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8. Re: Week after Christmas

The 10 degree temperature difference is what makes the Northern NC mountains the only place in NC for reliable snow conditions. People who flock there during the winter are there because of the colder temperatures and snow....a large number of them are from Florida.

Even friends of ours who live in Asheville go to Boone and Banner Elk for snow.

For the recommendation for snow in GSMNP...... Please check out GSMNP own website which states "winter in the Smokies is generally moderate....." it also gives average snowfall for the highest GSMNP elevations in December as only 8 inches. www.nps.gov/grsm/planyourvisit/weather.htm

About Gatlinburg/Pigeon Forge....please research. This area is the worst "tourist trap" area in all the NC/TN mountains.....not an area my family enjoyed at all.

I have nothing against Asheville and Maggie Valley, I like those areas and enjoy spending time there; I also love the GSMNP in summer and fall for hiking; and the Biltmore House in Asheville is a beautiful place to visit at Christmas with all it's gorgeous decorations; however this area is not the place to go if you are looking for a winter Snow vacation.

There are plenty of nice, family friendly things to do in the northern NC mountains, plus usually cold enough temperatures for snow.

I write from first hand experience, I spent 5 winters in Boone.....Boone and the surrounding area where the ski resorts are located usually had some snow on the ground from late November through early March.....it's a great place to visit for a winter-wonderland snow vacation; as it's fun to bundle up and go outside and play in the snow on a vacation, ...but gets old living that way 4 months each year.... I never want to live long-term in that climate again!.lol.

To try to put this choice into perspective, IMHO going to Asheville/Maggie Valley area instead Boone/Blowing Rock area for snow would be like someone wanting to go to Florida to snorkel coral reefs and deciding to go to Disney's Typhoon Lagoon's little man-made reef snorkel pool, instead of going to the live reefs offshore the Florida Keys.

florida
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9. Re: Week after Christmas

It takes one day to see and enjoy snow in North Carolina. I doubt the original poster would find much to do in the Blowing Rock/Boone area the other 6 days when it is 35 degrees out and the wind blowing. Give me a break. The kids would be bored after the first day there in the winter.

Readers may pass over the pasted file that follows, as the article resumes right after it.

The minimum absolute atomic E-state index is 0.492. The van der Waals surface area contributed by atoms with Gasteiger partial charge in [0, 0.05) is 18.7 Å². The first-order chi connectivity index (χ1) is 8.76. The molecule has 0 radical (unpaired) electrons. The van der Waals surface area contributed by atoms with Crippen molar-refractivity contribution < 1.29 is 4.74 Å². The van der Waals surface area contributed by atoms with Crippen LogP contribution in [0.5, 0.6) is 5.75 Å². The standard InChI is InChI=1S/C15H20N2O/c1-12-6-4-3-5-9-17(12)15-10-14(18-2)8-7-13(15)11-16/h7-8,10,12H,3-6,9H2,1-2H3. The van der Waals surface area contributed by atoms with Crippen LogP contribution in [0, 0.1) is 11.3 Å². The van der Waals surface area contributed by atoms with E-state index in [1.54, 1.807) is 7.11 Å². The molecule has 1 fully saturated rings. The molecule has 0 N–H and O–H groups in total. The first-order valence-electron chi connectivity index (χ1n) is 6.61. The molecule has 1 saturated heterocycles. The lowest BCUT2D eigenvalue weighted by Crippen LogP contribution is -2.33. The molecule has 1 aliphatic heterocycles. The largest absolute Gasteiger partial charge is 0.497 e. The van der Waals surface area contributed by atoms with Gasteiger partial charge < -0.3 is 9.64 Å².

Maggie Valley/Asheville/ GSMNP have tons more to offer. Lets let the original poster decide!

Charlotte, North...
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for North Carolina
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10. Re: Week after Christmas

I've yet to met the kid who thinks one day in snow is enough; especially kids from Florida. Back when I was a student at ASU in Boone, the kids from Florida would skip class and stay up all night for days to play in the season's first snow and snows thereafter....building snowmen, sledding hills in town, throwing snowballs, etc.. They weren't bored, they were fascinated and having a great time. Yeah, I've never heard of kids being bored with snow after one day......this would be the exception, not the norm.

I've tried to be helpful on this topic and not make the decision of what this OP is really wanting. Having lived my entire life in North Carolina, I've visited all areas of the state, not just one. It's a great state, there's much to enjoy, all seasons of the year. In addition to my opinions, I've given facts and recommended that the OP do research to determine if ideas suggested would be what their family would enjoy.....that's what TA is about.

Winter snow season is big business in the Northern NC mountains; many people return for their winter/Christmas vacation year after year. The area is full of people and things to do in the "dead of winter". Even if you don't wish to snow ski, (if you do wish to ski, there are great "ski schools" at every ski resort) there are a number of great ways to enjoy the snow, and also other fun activities which keep families entertained for a week or more. There are ice skating rinks, tubing runs, sledding hills, even open areas for building snowmen and/or having a good old snowball fight! Other sites and activities which are main attractions during other times of the year are still open and able to be enjoyed too. Here's a few... Grandfather Mountain is a great place to spend the day: http://www.grandfather.com/ Gem mining is something our family has enjoyed: http://www.facetsoffoscoe.com/ And the original Mast General Store in Valle Crucis is best (IMHO) during the winter months when they have the old wood stove heating up the place. vallecrucis.com/sites-to-see/… My kids enjoy a visit to the Mast General Store year after year. If the snow is only on the ski slopes, there are many wonderful hiking trails and waterfalls to see in the area. The towns of Boone and Blowing Rock offer cute unique shops and great places to eat. A family would find just as much (if not more) to enjoy in the Northern NC mountains, as in the southern NC mountains...in addition, they would most likely find snow, which is what they asked about in the first place. :)

Best Wishes to all and with whatever vacations you take.